July 9, 2009
July, the reject month
I'm not sure why but July is a down month for me. And it's weird, and I think this may be the first time I've even admitted it out loud. Some people abhor February, and some people loathe January, but who dreads July? It's summer, after all, and it's not full of the anxiety of the holidays or the letdown of the beginning of the year. But for whatever reason July is not my favorite month.
I try really hard not to be depressing or negative. I try, and sometimes I fail. Have you ever noticed that as soon as you say anything even remotely not-happy, people immediately chime in with all the ways and reasons and whys that you should feel the exact opposite? I noticed this years ago, when I was going through my divorce. I would be sad, or upset, or just down, and someone would say, "People have it so much worse!" or "Well, just be thankful you had four cats, not four kids!" or whatever. And I would stare at them dumbly, blankly, because there is nothing to say to that. It puts you in the unenviable position of having to either defend your unhappiness or deny how you feel. So it's best to keep your mouth shut, just don't say anything.
Writing it down is the best. I like to write in my spiral notebooks, filling up pages and pages. It gets it all out of the inside and makes it less messy or important or pressing and no one is there to tell you that people have it so much worse, or that you should be happy, or how you are full of nonsense and bullhockey. It gets exhausting knowing people always have something to say about everything! I prefer keeping it in spiral where no one can read it, no one can say squat, it's no one's business. I don't know why people feel compelled to tell you what to do, give advice. These are things I think about in July.
Last July I watched a lot of TV and drank a lot of wine, which didn't help. It just made me more morose. This July I'm not drinking at all and instead am spending the evenings reading, because nothing transports you or makes you get out of your own head and into someone else's like a book. It's like having a conversation with the author, and it's my next favorite therapy after scribbling in notebooks.
Right now I'm reading The Lost: A Search for Six of Six Million, which isn't exactly light reading but it's about the one subject I could study until the end of time and never get tired of it -- those years in Poland (and in all of Europe, though Poland is a particular draw to me) when the second world war happened. I get stuck on little things, like where did all the silverware go? Did someone just move into the house of a family who had been taken away? and the author of this book seems just as obsessed with those questions as I am. His writing style is a little frustrating even for me, and I love a good comma splice. But the story is compelling and has kept me wrapped up for days.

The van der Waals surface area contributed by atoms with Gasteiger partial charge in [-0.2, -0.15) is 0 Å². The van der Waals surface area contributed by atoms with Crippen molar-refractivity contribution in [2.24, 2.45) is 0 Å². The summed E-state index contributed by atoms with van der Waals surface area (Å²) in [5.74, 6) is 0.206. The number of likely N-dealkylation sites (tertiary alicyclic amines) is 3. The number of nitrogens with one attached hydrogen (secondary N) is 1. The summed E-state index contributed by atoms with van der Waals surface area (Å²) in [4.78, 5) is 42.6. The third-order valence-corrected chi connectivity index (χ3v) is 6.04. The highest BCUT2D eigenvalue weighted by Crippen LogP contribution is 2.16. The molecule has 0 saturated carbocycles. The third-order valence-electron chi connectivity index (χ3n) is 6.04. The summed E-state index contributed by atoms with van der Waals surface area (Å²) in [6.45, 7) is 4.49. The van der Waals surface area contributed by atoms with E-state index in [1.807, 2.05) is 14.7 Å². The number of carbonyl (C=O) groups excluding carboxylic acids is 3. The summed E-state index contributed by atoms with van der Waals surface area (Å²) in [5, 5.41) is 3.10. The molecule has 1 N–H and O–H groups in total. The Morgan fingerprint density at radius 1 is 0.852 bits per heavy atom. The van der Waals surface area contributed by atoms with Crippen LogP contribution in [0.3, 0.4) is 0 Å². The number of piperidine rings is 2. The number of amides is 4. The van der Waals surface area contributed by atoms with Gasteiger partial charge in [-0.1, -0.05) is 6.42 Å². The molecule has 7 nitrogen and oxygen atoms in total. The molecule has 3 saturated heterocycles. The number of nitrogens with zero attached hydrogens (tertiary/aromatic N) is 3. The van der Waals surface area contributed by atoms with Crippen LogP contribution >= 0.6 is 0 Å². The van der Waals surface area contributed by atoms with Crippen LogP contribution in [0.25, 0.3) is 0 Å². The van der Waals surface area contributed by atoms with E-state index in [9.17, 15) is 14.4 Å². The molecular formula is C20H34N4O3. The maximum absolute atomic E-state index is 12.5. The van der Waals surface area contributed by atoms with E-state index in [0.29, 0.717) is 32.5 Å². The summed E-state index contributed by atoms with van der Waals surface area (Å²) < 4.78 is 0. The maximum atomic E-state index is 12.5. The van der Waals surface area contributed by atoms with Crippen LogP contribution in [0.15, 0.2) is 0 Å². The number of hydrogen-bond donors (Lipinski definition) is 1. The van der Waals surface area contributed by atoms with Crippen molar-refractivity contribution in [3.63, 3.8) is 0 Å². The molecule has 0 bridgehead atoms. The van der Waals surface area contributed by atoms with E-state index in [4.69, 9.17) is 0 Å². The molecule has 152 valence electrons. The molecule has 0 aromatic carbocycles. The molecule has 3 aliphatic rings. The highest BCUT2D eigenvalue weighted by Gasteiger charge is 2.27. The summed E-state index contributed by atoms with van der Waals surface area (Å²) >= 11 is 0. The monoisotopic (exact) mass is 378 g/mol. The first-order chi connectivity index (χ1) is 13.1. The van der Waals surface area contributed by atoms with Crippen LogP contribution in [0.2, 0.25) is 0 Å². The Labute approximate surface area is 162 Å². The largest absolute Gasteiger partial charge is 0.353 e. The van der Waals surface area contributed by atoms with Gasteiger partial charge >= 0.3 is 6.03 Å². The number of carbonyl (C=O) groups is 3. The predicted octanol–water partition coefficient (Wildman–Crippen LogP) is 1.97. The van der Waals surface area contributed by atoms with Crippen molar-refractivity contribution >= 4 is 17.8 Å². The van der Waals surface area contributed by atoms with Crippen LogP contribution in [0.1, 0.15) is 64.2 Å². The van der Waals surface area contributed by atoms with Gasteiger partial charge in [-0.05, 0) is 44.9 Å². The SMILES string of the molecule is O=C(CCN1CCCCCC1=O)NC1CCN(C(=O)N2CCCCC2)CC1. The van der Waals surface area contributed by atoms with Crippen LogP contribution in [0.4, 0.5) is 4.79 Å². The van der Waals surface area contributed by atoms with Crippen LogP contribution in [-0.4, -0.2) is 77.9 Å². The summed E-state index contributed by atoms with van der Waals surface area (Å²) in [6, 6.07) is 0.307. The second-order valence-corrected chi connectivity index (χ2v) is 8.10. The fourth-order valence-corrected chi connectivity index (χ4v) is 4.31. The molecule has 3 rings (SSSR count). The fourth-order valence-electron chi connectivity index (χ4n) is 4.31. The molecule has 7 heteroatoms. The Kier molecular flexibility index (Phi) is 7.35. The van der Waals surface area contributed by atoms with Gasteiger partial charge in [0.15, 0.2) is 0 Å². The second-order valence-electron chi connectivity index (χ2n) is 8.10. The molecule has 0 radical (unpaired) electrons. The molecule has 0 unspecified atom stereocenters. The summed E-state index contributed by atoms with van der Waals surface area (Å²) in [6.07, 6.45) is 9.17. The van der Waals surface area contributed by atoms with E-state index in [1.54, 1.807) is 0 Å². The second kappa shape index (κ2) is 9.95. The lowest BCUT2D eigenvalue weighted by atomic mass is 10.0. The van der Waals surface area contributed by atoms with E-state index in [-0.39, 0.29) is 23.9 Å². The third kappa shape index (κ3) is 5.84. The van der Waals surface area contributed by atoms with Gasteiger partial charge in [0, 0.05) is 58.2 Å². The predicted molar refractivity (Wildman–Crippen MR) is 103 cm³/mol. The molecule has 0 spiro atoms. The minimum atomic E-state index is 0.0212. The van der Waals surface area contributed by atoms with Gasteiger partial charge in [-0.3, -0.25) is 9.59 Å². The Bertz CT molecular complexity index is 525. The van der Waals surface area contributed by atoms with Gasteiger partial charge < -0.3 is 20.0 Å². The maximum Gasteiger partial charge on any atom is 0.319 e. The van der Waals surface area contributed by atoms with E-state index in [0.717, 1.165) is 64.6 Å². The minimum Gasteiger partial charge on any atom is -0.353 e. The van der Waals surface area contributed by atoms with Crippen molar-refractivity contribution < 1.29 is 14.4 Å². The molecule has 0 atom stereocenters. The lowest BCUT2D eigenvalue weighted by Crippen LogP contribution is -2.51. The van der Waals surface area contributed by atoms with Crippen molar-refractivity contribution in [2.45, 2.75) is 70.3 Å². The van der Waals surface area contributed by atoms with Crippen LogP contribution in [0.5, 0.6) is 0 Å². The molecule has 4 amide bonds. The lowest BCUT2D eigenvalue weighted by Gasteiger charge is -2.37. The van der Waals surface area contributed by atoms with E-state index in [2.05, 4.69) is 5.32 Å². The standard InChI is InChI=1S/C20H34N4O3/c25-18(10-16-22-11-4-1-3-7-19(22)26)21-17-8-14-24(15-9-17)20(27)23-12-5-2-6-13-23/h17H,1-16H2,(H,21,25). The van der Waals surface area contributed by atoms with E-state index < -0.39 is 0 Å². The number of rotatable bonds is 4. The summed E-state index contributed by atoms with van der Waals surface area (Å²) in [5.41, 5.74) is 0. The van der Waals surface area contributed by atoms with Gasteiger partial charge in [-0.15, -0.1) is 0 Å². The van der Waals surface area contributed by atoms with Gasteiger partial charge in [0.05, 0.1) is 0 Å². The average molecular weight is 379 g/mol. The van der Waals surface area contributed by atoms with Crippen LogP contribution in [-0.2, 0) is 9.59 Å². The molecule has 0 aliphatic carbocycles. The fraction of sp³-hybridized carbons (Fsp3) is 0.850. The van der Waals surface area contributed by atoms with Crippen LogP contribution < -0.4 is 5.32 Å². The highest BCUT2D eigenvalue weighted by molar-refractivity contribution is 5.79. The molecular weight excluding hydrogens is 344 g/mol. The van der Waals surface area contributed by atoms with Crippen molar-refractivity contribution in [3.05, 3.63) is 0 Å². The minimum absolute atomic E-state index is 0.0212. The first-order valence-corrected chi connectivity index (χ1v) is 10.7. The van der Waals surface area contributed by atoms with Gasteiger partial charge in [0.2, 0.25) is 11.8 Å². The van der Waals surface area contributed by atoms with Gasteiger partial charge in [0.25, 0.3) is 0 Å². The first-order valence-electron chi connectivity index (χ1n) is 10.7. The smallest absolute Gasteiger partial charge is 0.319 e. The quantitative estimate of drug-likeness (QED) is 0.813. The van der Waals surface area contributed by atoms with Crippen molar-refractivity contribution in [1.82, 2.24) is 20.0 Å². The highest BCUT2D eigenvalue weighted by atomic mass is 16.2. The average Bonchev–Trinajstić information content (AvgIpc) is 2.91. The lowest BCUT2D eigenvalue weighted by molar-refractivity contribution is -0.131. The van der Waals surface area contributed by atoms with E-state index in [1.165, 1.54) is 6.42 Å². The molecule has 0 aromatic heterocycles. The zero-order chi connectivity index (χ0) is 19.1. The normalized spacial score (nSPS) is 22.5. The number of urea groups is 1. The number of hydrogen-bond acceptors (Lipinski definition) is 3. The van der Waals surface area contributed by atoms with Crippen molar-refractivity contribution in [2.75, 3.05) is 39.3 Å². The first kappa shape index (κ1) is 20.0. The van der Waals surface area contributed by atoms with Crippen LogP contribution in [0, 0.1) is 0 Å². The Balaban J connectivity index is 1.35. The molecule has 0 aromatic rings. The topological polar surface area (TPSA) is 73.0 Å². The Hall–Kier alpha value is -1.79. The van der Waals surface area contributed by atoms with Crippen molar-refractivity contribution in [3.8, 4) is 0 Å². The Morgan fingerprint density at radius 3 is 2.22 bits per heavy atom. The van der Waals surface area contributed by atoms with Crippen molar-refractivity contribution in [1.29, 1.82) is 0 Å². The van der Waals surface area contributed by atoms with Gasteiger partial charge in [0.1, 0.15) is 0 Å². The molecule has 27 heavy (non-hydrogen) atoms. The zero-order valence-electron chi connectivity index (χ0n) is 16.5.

Next on my list is The Bielski Brothers: The True Story of Three Men Who Defied the Nazis, Built a Village in the Forest, and Saved 1,200 Jews. The Bielski brothers are the real-life men at the center of the movie Defiance, which I watched on the plane back from Dublin. The next day I ordered the movie and all the books about the Bielskis off amazon.com. As I was watching the movie I was trying not to cry and make a scene on the airplane, and at the same time I was thinking, Liev Schreiber, so hot! With a gun! Fighting bad guys! So, anyway, I really liked that movie.
Speaking of amazon.com, they recently dropped the price of the Kindle to $299, and I can't tell if I'm truly tempted or just having gadget wanderlust. The comments are still broken, so I can't ask you if you have a Kindle and love it or if you want one, too. I'm not sure I'm ready to give up paper, though. I love books, love the way they feel in your hand (I love adding my post-it-pen stickies to pages or in some books, highlighting pieces I want to remember.) But the idea of being able to download a book right-here right-now on impulse is very appetizing. And the one thing I own more of than anything else is books, and books must be stored and stacked and when I ever move, I'll have to move them all, too. The Kindle keeps all the books in one tiny space. But even though my books definitely add to the stuff quotient in my tiny house, there's something comforting about having all of them nearby. I'd rather get rid of pots and pans I rarely use or knick-knacks or even shoes than part with my favorite books.
So that's what's happening in my July. I forgot to water the plants this morning. It's hot. I couldn't sleep last night and feel asleep an hour before the alarm went off. The cats are on a diet and hate me. My car wouldn't start on Monday and I was late to work. Blah blah blah. Clocking time until August. Or sometimes I'm just clocking time, and simultaneously wondering why it went by so fast. That's the whole problem with July!
Posted by laurie at July 9, 2009 9:28 AM